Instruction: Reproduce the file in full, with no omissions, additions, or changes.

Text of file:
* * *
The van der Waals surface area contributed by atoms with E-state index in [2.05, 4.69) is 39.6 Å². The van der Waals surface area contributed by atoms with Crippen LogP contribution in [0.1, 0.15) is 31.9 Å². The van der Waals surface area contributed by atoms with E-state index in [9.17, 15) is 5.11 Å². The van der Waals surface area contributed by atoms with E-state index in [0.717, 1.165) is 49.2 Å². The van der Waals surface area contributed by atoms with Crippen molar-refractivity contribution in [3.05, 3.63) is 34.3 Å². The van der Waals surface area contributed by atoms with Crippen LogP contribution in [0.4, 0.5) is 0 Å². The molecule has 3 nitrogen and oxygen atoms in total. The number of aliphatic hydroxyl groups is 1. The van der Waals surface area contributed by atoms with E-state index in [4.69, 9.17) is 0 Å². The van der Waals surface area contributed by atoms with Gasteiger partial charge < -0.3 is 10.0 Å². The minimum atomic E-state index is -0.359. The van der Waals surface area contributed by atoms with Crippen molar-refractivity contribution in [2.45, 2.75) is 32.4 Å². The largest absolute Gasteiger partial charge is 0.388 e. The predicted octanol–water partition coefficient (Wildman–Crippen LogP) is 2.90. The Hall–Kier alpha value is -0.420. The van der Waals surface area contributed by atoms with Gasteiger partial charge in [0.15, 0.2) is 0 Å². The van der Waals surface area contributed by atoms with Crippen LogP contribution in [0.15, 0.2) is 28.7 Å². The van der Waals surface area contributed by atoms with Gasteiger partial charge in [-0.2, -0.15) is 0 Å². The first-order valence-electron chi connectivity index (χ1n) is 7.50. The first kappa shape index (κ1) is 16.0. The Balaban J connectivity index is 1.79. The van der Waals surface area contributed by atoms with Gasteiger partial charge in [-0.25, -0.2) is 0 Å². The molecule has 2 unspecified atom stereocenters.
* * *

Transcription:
The van der Waals surface area contributed by atoms with E-state index in [2.05, 4.69) is 39.6 Å². The van der Waals surface area contributed by atoms with Crippen LogP contribution in [0.1, 0.15) is 31.9 Å². The van der Waals surface area contributed by atoms with E-state index in [9.17, 15) is 5.11 Å². The van der Waals surface area contributed by atoms with E-state index in [0.717, 1.165) is 49.2 Å². The van der Waals surface area contributed by atoms with Crippen molar-refractivity contribution in [3.05, 3.63) is 34.3 Å². The van der Waals surface area contributed by atoms with Crippen LogP contribution in [0.4, 0.5) is 0 Å². The molecule has 3 nitrogen and oxygen atoms in total. The number of aliphatic hydroxyl groups is 1. The van der Waals surface area contributed by atoms with E-state index in [4.69, 9.17) is 0 Å². The van der Waals surface area contributed by atoms with Gasteiger partial charge < -0.3 is 10.0 Å². The minimum atomic E-state index is -0.359. The van der Waals surface area contributed by atoms with Crippen molar-refractivity contribution in [2.45, 2.75) is 32.4 Å². The largest absolute Gasteiger partial charge is 0.388 e. The predicted octanol–water partition coefficient (Wildman–Crippen LogP) is 2.90. The Hall–Kier alpha value is -0.420. The van der Waals surface area contributed by atoms with Gasteiger partial charge in [0.15, 0.2) is 0 Å². The van der Waals surface area contributed by atoms with Crippen LogP contribution in [0.15, 0.2) is 28.7 Å². The van der Waals surface area contributed by atoms with Gasteiger partial charge in [-0.2, -0.15) is 0 Å². The first-order valence-electron chi connectivity index (χ1n) is 7.50. The first kappa shape index (κ1) is 16.0. The Balaban J connectivity index is 1.79. The van der Waals surface area contributed by atoms with Gasteiger partial charge in [-0.25, -0.2) is 0 Å². The molecule has 2 unspecified atom stereocenters.